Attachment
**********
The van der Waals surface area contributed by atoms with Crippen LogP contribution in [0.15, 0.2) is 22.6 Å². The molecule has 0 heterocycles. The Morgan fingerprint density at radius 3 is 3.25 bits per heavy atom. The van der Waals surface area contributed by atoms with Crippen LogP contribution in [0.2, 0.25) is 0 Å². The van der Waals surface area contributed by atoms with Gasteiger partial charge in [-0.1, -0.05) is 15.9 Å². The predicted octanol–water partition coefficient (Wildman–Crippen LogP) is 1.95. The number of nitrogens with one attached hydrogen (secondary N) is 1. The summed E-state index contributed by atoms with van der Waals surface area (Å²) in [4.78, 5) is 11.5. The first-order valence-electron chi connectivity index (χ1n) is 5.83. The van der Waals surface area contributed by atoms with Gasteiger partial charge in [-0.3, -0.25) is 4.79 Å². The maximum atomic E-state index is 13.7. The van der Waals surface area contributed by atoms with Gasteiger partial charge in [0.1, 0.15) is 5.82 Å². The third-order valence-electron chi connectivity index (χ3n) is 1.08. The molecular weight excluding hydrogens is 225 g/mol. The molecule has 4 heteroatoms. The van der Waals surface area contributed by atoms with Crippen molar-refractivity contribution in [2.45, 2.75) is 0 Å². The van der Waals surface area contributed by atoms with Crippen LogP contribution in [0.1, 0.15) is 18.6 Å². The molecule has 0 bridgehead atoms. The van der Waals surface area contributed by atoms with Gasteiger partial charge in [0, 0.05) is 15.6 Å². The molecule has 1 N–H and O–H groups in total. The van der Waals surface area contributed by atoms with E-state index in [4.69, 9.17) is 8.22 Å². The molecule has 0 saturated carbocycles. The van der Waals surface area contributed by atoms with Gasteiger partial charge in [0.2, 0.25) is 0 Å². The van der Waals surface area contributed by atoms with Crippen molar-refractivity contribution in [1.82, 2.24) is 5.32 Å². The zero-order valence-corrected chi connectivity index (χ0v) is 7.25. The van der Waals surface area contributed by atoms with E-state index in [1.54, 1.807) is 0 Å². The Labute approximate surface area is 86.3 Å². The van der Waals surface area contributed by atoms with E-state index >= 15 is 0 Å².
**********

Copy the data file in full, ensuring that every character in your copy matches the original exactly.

The van der Waals surface area contributed by atoms with Crippen LogP contribution in [0.15, 0.2) is 22.6 Å². The molecule has 0 heterocycles. The Morgan fingerprint density at radius 3 is 3.25 bits per heavy atom. The van der Waals surface area contributed by atoms with Crippen LogP contribution in [0.2, 0.25) is 0 Å². The van der Waals surface area contributed by atoms with Gasteiger partial charge in [-0.1, -0.05) is 15.9 Å². The predicted octanol–water partition coefficient (Wildman–Crippen LogP) is 1.95. The number of nitrogens with one attached hydrogen (secondary N) is 1. The summed E-state index contributed by atoms with van der Waals surface area (Å²) in [4.78, 5) is 11.5. The first-order valence-electron chi connectivity index (χ1n) is 5.83. The van der Waals surface area contributed by atoms with Gasteiger partial charge in [-0.3, -0.25) is 4.79 Å². The maximum atomic E-state index is 13.7. The van der Waals surface area contributed by atoms with Gasteiger partial charge in [0.1, 0.15) is 5.82 Å². The third-order valence-electron chi connectivity index (χ3n) is 1.08. The molecular weight excluding hydrogens is 225 g/mol. The molecule has 4 heteroatoms. The van der Waals surface area contributed by atoms with Crippen molar-refractivity contribution in [2.45, 2.75) is 0 Å². The van der Waals surface area contributed by atoms with Crippen LogP contribution in [0.1, 0.15) is 18.6 Å². The molecule has 0 bridgehead atoms. The van der Waals surface area contributed by atoms with Gasteiger partial charge in [0, 0.05) is 15.6 Å². The molecule has 1 N–H and O–H groups in total. The van der Waals surface area contributed by atoms with E-state index in [4.69, 9.17) is 8.22 Å². The molecule has 0 saturated carbocycles. The van der Waals surface area contributed by atoms with Gasteiger partial charge in [0.2, 0.25) is 0 Å². The van der Waals surface area contributed by atoms with Crippen molar-refractivity contribution in [1.82, 2.24) is 5.32 Å². The zero-order valence-corrected chi connectivity index (χ0v) is 7.25. The van der Waals surface area contributed by atoms with E-state index in [1.54, 1.807) is 0 Å². The Labute approximate surface area is 86.3 Å². The van der Waals surface area contributed by atoms with E-state index >= 15 is 0 Å².